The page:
"Two Kinds" is an appropriate title for this story, because it illustrates the clashing of identities between June and her mother, Suyuan.
Suyuan would like her daughter to be an American child prodigy. It really doesn't matter what kind of prodigy, though. Singing, dancing, playing music, whatever. Suyuan simply wants to live through her daughter and wants June to be something akin to the next Shirley Temple. In order to prod June in the direction of famous child star, Suyuan is constantly testing and pushing June with extraordinary tests. June constantly falls short of her mother's expectations, so June resolves to not try so hard to please her mother by being something that she is not. That is June's first step in self identity and self realization. She is choosing her own path, not her mother's path.
As the story continues, Suyuan decides to hire a piano teacher for June. After a bit of training, it's clear that June is no piano prodigy. Suyuan won't hear any of it, though, and invites a group of ladies over to hear June play. They are all shocked at the lack of quality to the piece, but the deaf teacher thinks it's great. At this point, June thinks that her mother will drop the piano practicing push. Suyuan does not drop it, and a few days later reminds June that it is time to practice. June tells her mother that she will never be the daughter that Suyuan expects. Suyuan responds by telling June that there are only two kinds of daughters. Those that obey their mothers, and those that follow their own minds. In a climactic moment, June seizes control of her identity and shouts out that she wishes Suyuan were dead.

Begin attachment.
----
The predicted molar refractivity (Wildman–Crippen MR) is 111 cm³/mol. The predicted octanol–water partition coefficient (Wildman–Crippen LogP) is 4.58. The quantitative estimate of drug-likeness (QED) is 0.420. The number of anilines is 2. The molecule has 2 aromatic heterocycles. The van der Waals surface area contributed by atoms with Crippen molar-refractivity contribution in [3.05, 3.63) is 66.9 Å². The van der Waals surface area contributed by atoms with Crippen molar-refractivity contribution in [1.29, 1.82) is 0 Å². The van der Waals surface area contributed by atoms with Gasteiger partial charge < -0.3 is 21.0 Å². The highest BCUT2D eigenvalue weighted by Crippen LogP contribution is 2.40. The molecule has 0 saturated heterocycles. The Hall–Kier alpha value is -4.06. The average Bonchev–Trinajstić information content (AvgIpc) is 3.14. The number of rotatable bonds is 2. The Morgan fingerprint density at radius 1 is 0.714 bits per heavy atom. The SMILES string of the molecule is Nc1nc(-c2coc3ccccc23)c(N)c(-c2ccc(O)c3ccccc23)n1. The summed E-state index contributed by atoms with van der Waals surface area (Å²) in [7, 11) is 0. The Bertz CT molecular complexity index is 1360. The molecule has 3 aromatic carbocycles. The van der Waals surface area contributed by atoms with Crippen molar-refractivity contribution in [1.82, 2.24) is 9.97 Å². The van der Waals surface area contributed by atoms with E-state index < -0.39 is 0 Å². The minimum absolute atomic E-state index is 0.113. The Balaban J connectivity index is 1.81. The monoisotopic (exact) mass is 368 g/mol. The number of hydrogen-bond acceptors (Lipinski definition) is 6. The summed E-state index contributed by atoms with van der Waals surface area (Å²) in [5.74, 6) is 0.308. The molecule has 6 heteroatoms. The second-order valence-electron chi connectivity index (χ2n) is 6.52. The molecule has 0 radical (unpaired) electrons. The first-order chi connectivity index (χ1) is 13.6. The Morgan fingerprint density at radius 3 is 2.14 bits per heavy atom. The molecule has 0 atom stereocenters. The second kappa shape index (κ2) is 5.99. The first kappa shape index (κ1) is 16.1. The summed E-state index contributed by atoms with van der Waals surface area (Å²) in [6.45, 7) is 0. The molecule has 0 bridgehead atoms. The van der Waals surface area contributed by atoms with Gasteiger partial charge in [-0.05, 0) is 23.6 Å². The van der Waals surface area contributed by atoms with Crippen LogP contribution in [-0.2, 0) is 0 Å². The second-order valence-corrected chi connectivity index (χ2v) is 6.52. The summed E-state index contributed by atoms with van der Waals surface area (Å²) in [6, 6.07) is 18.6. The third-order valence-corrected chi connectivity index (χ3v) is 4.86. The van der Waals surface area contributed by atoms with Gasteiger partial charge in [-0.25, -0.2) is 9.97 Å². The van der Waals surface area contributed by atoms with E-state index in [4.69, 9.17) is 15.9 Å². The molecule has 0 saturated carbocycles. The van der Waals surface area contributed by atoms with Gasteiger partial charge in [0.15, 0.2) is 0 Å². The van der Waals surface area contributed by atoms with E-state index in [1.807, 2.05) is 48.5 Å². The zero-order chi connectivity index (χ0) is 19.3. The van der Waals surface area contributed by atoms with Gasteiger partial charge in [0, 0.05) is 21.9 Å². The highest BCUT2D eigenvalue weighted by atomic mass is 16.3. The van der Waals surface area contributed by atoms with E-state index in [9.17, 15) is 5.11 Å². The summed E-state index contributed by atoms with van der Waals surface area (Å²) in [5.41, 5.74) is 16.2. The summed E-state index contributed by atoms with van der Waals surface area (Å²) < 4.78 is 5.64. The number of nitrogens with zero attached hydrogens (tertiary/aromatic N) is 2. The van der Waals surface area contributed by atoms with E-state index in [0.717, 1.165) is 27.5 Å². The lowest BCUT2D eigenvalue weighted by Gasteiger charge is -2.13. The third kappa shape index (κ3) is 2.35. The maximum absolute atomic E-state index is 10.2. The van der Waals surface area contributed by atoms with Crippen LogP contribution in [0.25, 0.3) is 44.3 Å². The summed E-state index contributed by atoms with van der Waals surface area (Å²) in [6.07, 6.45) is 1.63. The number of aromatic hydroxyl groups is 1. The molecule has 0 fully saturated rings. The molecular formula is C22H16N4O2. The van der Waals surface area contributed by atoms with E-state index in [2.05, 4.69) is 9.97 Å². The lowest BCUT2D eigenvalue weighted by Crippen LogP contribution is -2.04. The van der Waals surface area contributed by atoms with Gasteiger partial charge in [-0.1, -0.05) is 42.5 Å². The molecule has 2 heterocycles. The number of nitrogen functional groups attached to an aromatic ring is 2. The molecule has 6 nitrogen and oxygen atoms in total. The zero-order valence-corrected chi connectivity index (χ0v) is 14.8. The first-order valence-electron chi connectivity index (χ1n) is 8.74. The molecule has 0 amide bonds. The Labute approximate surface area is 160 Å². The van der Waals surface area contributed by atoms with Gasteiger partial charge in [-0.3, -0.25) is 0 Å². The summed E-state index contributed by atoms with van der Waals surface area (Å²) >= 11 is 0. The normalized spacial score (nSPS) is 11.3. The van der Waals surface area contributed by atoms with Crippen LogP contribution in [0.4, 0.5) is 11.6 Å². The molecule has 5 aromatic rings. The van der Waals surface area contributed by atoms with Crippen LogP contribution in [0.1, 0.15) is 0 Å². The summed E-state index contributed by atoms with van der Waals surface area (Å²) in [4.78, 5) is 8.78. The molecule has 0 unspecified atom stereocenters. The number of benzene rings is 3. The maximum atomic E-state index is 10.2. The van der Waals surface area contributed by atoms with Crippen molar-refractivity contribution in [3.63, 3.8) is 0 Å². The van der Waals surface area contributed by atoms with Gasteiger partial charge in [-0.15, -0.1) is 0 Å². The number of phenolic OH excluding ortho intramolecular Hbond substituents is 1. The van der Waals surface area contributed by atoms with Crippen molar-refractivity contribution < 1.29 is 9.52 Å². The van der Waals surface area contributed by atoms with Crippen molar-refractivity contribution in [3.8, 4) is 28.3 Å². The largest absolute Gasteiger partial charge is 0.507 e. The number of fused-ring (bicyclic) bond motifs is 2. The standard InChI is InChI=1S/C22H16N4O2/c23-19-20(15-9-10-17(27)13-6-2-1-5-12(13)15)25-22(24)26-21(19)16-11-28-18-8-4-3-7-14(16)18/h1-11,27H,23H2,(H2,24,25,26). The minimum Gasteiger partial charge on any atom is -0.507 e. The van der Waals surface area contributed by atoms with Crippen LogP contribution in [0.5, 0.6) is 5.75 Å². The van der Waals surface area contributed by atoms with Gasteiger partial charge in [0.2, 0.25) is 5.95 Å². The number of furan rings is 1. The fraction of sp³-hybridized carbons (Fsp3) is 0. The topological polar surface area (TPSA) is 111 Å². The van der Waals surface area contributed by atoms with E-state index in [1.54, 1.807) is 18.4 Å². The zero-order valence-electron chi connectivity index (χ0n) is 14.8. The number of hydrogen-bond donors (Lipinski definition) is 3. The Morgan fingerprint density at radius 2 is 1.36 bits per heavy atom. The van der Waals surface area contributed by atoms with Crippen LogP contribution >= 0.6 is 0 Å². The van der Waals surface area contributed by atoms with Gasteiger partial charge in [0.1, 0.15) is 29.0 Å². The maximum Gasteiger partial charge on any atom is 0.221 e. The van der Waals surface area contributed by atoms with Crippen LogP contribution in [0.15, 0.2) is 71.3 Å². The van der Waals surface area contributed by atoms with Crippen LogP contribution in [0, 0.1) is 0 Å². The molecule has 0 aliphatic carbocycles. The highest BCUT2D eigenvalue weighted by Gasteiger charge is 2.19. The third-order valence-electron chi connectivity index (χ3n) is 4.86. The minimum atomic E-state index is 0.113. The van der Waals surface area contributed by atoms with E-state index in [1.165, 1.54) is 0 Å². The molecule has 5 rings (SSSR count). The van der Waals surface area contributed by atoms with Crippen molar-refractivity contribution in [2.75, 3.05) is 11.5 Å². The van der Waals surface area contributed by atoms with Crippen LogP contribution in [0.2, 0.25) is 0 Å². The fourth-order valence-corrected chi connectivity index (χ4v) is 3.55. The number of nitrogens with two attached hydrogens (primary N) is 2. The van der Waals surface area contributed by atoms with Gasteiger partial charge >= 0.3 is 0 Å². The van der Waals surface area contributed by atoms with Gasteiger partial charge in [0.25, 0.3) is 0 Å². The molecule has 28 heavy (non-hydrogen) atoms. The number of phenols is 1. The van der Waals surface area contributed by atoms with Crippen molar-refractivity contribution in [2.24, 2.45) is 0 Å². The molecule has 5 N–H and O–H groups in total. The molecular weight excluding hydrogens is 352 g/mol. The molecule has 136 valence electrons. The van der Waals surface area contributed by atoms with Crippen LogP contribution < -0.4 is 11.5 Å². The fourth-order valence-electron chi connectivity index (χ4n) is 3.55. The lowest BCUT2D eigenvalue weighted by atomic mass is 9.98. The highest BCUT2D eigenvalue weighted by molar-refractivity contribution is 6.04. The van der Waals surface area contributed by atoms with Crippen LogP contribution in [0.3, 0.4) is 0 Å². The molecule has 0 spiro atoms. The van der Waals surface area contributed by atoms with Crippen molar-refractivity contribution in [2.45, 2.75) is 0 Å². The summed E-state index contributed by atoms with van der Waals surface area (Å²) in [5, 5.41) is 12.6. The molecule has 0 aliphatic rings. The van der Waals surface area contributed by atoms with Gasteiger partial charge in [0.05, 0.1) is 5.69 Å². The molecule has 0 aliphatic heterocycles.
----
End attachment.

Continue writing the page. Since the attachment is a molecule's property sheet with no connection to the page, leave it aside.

That moment was a breaking point in their relationship. It was the moment that Suyuan lost her influence over her daughter, and it was the moment that June took full ownership of her identity. Before that moment, it was a power struggle. The theme of self identity is present throughout the story, but it is a theme that grows in its intensity until its final release.